Zimbabwe goes to the polls Saturday to see if it can manage to democratically oust 28-year despot Robert Mugabe. I say "manage" because Mugabe can't win a fair election, but he can rig it so that he wins, as he is widely suspected of having done in the past. Opposition candidate Simba Makoni presents a stronger challenge than any Mugabe has seen recently, but suspicions about the election have already been raised.
To understand what 200,000 percent inflation means, a journalist friend I was traveling with, N., said that on Friday, he had lunch at a hotel in Harare , where a local beer cost 2 million Zimbabwean dollars (less than $1). He passed by the hotel after work the same day and the same beer was going for more than 4 million.
Earlier this month, the AP reported that $1US was worth 25,000,000 Zimbabwe dollars.
It is 3 a.m., and the stillness of the White House night is shattered by the ringing of the red phone. President John McCain, rousing himself from a deep sleep, turns on the light and picks up the receiver. A U.S. embassy in a Middle Eastern country, he is told, has been blown up, and al-Qaeda is taking credit.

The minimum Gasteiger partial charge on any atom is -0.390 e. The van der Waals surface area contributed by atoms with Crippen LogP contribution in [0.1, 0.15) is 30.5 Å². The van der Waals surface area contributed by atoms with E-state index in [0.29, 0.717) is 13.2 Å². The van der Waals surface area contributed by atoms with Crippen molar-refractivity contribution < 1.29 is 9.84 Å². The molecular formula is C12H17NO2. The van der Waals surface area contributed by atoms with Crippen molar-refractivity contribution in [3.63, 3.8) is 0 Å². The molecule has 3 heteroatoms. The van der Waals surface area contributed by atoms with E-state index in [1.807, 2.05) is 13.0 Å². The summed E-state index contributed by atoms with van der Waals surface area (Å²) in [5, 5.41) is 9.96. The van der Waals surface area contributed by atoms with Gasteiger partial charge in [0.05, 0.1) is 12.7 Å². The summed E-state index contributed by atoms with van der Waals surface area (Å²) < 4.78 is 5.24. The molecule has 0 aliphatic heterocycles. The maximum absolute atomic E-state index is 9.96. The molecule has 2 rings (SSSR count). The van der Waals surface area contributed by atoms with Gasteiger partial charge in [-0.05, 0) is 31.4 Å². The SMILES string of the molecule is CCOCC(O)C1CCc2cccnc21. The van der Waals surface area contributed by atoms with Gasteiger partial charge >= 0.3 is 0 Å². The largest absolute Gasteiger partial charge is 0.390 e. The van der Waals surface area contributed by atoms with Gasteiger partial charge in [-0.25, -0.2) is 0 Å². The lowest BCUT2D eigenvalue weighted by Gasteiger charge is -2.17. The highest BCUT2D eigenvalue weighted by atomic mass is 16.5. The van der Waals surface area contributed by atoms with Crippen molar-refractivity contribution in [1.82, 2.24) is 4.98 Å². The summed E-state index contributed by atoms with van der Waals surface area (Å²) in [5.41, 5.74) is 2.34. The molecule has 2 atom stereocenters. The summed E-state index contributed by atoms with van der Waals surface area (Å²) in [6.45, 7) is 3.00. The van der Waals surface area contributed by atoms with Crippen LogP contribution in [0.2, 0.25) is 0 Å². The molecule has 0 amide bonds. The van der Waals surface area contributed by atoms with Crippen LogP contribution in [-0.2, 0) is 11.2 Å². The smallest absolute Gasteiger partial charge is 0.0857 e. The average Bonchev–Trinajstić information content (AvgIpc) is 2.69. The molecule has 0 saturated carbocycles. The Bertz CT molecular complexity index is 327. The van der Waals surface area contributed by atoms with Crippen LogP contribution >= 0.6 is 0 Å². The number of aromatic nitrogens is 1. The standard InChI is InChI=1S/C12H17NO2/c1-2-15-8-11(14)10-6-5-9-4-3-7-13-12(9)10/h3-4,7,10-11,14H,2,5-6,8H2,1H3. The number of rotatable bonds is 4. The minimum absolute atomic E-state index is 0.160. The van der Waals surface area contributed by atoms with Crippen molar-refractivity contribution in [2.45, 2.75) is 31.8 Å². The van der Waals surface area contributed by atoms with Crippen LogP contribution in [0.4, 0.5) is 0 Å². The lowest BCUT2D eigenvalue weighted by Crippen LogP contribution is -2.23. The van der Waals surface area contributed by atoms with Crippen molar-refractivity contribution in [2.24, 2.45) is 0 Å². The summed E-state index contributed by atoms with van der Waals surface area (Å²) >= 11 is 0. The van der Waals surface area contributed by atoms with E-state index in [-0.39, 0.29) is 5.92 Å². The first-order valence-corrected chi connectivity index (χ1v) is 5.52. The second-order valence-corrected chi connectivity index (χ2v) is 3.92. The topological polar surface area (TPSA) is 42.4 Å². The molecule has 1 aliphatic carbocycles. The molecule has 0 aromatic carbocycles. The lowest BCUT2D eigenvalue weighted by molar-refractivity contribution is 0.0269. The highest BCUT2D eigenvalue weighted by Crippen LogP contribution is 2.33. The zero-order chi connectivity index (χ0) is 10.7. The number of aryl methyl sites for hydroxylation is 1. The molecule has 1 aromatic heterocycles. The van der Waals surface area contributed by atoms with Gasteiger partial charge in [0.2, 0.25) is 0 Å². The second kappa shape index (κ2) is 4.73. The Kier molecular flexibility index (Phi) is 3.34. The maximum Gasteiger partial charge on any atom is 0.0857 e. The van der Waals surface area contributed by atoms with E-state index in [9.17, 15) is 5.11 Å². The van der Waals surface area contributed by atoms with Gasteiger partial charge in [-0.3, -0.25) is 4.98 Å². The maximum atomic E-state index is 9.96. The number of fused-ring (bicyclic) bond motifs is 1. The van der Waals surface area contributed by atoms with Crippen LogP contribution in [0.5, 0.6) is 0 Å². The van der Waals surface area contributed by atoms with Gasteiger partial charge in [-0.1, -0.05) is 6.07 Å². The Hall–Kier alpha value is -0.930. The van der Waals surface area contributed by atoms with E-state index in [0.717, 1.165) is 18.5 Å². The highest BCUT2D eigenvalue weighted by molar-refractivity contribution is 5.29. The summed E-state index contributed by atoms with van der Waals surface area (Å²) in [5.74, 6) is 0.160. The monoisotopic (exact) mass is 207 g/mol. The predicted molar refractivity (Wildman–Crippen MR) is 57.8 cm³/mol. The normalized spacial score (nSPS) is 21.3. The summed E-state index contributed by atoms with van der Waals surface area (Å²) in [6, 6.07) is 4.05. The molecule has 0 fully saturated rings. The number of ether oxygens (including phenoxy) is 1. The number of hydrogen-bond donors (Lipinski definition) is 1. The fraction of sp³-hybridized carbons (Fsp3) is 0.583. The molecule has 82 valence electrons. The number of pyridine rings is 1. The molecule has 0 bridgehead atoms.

McCain takes a deep breath. "Character counts, my friend," he says. "Bomb Iran. Bomb, bomb Iran."
There is a rustling of blankets, and, brushing aside Cindy McCain, a concerned Joe Lieberman rises from the bed. "Not Iran, Mr. President," he says. "They hate al-Qaeda."
"That's right," the president says. "I remember now." He sighs with relief. "Good thing you're here every night, Joe."
McCain's initial mention of the fictional Iran/al Qaeda axis wasn't a slip; it was part of pattern that raises questions about McCain's claims of foreign policy expertise. (Example of such claims, from a speech in Keene, NH: "My friends, I know how to handle the Iranians. And I'll handle 'em.")
Actually, if McCain does take the White House, perhaps Democrats can get Lieberman a post as his National Security Adviser or butler. At least he'll be out of the Senate.
Should we start counting the days before John McCain has anything real to say about the current financial crises? In a speech on Tuesday, he offered not a single concrete proposal. Today, as Barack Obama was delivering a speech on the financial crisis, McCain issued the following statement: